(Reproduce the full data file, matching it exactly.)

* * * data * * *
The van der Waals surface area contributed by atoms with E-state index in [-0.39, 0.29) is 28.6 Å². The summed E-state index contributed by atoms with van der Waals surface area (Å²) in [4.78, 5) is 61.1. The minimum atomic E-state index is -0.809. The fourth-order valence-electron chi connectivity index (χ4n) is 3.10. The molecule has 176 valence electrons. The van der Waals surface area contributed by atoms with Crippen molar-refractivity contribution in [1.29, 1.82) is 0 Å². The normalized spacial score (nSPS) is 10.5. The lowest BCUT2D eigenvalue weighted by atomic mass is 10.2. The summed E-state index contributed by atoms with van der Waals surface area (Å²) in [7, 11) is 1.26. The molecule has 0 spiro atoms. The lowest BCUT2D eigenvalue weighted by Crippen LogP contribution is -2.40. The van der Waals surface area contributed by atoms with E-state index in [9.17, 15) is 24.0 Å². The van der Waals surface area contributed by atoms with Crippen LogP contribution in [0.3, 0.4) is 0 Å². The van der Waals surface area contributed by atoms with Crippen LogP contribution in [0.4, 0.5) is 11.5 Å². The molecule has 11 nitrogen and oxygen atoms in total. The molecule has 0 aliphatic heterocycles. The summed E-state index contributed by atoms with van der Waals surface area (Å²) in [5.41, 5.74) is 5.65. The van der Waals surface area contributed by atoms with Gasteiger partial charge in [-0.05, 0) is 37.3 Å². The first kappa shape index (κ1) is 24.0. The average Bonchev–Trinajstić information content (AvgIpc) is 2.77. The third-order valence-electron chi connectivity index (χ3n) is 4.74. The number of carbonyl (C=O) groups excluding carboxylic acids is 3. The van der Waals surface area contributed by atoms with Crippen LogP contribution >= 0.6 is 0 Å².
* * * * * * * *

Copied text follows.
The van der Waals surface area contributed by atoms with E-state index in [-0.39, 0.29) is 28.6 Å². The summed E-state index contributed by atoms with van der Waals surface area (Å²) in [4.78, 5) is 61.1. The minimum atomic E-state index is -0.809. The fourth-order valence-electron chi connectivity index (χ4n) is 3.10. The molecule has 176 valence electrons. The van der Waals surface area contributed by atoms with Crippen molar-refractivity contribution in [1.29, 1.82) is 0 Å². The normalized spacial score (nSPS) is 10.5. The lowest BCUT2D eigenvalue weighted by atomic mass is 10.2. The summed E-state index contributed by atoms with van der Waals surface area (Å²) in [7, 11) is 1.26. The molecule has 0 spiro atoms. The lowest BCUT2D eigenvalue weighted by Crippen LogP contribution is -2.40. The van der Waals surface area contributed by atoms with E-state index in [9.17, 15) is 24.0 Å². The van der Waals surface area contributed by atoms with Crippen LogP contribution in [0.3, 0.4) is 0 Å². The van der Waals surface area contributed by atoms with Crippen LogP contribution in [0.4, 0.5) is 11.5 Å². The molecule has 11 nitrogen and oxygen atoms in total. The molecule has 0 aliphatic heterocycles. The summed E-state index contributed by atoms with van der Waals surface area (Å²) in [5.41, 5.74) is 5.65. The van der Waals surface area contributed by atoms with Gasteiger partial charge in [-0.05, 0) is 37.3 Å². The first kappa shape index (κ1) is 24.0. The average Bonchev–Trinajstić information content (AvgIpc) is 2.77. The third-order valence-electron chi connectivity index (χ3n) is 4.74. The number of carbonyl (C=O) groups excluding carboxylic acids is 3. The van der Waals surface area contributed by atoms with Crippen LogP contribution >= 0.6 is 0 Å².